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Iowa farmer grows African crops not found at most farmers markets

Food and Farm Refugee Farmers
Posted at 10:53 AM, Jul 30, 2022
and last updated 2022-07-30 11:53:11-04

IOWA CITY, Iowa (AP)  — Most Iowans don't know how to cook with pumpkin leaves, hibiscus leaves and amaranth, but Alfred Matiyabo grew up with these African crops and believes he can find new markets in the United States.

Matiyabo, 43, grows greens, eggplant and several varieties of hot peppers on 2.5 acres he rents at the Johnson County Poor Farm.

"I didn't want to face the competition, so I chose specialty crops that you can't typically find in your local farmers markets," he told the Cedar Rapids Gazette.

Matiyabo's company, Africando Foods, sells produce online and at local African and international grocery stores. But there are a limited number of these stores in Eastern Iowa, which has caused Matiyabo to drive his produce to stores in Des Moines, southern Illinois and as far as Ohio. Shipping fresh produce also is expensive.

Now he's thinking of new ways to get his produce to African immigrants and to Iowans interested in trying new foods.

Matiyabo grew up in the Congo, where farmers grow food crops including cassava, plantains, maize, groundnuts, yams, beans, peas and rice. Nearly one-third of Congolese people are involved in agriculture, as was Matiyabo's family.

He went to college at the University of Maine, graduating with an engineering degree in 2004.

"That's when a lot of jobs were outsourcing," he said. "I didn't really work in my field."

Matiyabo tried farming in Maine and learned about value-added agriculture, which involves turning a raw product into something new, such as the Alfredo Hot Sauce that Matiyabo makes from the peppers he grows.

The hot sauce is available for sale by the bottle at Wawa Caribbean Restaurant, African Family Market and Sisters African Food Market in Cedar Rapids and World Food Market, MODINA African Market and Iowa City Halal Food and Grocery in Iowa City.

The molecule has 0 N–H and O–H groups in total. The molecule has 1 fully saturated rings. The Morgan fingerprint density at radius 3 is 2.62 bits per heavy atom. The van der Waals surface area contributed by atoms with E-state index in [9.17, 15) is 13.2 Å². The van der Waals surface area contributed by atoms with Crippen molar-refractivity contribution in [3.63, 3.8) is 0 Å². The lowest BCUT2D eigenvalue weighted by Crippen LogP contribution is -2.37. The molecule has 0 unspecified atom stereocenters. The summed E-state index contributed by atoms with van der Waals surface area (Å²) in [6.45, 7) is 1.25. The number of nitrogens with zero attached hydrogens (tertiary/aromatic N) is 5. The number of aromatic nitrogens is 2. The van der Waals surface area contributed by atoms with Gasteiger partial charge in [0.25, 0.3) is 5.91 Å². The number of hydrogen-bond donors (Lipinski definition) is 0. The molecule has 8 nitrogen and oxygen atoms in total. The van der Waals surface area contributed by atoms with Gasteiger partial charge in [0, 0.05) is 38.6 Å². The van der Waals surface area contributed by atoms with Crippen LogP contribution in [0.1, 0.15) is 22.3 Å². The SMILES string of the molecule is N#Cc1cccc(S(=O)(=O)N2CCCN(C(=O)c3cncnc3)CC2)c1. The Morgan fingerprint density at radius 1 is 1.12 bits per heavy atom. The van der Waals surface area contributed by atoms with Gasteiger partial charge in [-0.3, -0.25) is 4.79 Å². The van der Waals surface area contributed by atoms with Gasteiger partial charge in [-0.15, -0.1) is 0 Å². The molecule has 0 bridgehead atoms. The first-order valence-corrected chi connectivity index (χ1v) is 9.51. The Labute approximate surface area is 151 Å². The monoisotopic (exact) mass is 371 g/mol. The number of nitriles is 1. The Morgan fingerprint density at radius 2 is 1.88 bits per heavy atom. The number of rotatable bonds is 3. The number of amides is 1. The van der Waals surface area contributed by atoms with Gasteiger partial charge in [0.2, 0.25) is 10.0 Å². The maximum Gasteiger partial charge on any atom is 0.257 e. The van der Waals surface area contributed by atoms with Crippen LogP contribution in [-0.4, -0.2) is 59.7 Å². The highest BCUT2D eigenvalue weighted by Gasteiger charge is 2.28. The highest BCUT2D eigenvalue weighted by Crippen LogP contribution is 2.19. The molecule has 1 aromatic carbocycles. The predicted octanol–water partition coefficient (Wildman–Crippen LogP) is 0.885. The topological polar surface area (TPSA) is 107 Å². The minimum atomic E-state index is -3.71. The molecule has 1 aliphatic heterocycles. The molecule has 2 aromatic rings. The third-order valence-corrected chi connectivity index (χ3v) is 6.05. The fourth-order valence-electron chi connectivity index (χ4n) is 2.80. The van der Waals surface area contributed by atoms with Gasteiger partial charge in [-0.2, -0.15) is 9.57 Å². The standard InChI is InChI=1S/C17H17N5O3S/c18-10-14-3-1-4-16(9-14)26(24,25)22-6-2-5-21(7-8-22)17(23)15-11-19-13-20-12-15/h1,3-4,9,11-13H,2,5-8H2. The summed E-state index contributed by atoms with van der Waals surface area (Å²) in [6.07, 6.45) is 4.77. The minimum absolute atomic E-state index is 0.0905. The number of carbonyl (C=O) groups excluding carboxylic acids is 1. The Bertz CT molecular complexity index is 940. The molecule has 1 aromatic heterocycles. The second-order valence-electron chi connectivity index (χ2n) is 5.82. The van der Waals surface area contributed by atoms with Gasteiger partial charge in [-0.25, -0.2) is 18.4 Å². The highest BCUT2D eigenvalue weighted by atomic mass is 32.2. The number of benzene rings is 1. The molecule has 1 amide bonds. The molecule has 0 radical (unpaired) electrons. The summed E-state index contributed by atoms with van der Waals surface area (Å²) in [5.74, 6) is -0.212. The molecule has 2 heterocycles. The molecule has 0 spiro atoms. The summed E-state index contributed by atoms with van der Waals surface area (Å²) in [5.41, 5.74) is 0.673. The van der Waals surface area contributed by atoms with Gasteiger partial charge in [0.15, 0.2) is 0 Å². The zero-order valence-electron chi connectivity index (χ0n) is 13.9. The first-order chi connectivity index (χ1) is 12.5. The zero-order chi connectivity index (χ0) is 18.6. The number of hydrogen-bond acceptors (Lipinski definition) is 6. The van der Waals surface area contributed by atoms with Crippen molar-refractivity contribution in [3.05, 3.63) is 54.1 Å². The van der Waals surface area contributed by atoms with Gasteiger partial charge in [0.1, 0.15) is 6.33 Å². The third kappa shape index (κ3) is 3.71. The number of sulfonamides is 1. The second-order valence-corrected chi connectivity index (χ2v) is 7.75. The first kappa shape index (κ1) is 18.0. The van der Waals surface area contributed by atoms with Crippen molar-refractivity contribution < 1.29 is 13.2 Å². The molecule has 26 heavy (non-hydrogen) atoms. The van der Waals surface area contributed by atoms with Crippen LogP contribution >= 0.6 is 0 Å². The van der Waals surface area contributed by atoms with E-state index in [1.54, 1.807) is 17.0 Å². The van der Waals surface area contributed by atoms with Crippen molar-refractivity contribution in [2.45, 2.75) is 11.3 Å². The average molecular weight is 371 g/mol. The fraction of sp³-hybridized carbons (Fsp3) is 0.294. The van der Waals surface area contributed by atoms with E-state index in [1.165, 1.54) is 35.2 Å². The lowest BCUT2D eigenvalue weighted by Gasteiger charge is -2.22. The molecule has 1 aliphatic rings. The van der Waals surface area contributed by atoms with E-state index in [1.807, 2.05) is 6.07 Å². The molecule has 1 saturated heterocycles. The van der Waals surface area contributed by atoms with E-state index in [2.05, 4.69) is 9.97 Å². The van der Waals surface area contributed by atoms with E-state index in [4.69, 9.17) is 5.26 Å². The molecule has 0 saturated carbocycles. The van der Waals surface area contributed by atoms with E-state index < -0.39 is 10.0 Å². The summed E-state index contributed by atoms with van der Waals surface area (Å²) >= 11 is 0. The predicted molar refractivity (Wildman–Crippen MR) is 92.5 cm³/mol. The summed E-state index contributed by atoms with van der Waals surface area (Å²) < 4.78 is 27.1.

Matiyabo moved to Iowa with his family in 2017. He and his wife, Grace Muzemba, have seven kids, 16 months to 17.

He has been farming at the Poor Farm since 2017, first working with the Global Food Project. He started renting 2 acres in 2018 and with the purchase of a tractor this year, hopes to expand to 4 acres next summer.

The Poor Farm, established in 1855 on 160 acres on the edge of Iowa City, originally was a place where the poor and mentally ill could live and work under the county's care, The Gazette reported in 2019. The county-owned land now has been re-imagined for education, local food production, historic preservation, conservation, recreation and affordable housing.

This year, Matiyabo started growing thousands of plants in a farm greenhouse and moved them outside in June.

Matiyabo had help with this process June 22, when students from United Action for Youth came out to see his farm. The students were from SPARK, a program intended to help middle school and high school students of color explore new hobbies and professions.

Popular foods like peas, beans and rice haven't always been properly linked to African cultures, said Michael Carter Jr., Small Farm Resource Center coordinator within Virginia State University Extension.

Carter operates Carter Farms in the Piedmont region of Virginia that specializes in growing organic ethnic, African tropical vegetables and serves as a hub for vegetable Afro tourism, according to his website.

"There's not understanding that many of our (American) foodways are directly involved in African agriculture," Carter told The Gazette. For example, the word "gumbo" is a derivation of the Senegalese word for okra, which immigrants made into soup, Carter said.

Many Americans think because starvation has plagued some African countries and droughts have reduced agricultural production the continent does not produce healthy, filling and tasty food, Carter said.

"Sweet potato leaves are great leaves nutritionally — more nutritional than kale and collards," Carter said. "It's a good-tasting leaf."

In larger metro areas, such as Washington, D.C., there is demand for greens traditionally grown in Africa, Carter said. But those urban markets aren't always accessible to rural farmers.

Matiyabo is hoping to expand his freezing capacity so he can sell frozen produce to outlets nationwide. He also would like to get a better delivery truck to transport fresh produce to Midwest stores without fear of it spoiling or being damaged in transit.

"There's enough markets, it's just logistics," he said.

Carter recommends producers of African greens post nutritional information and recipes on their retail sites. The Africando Foods website includes this sort of information, such as how to substitute many of the leaves for spinach.

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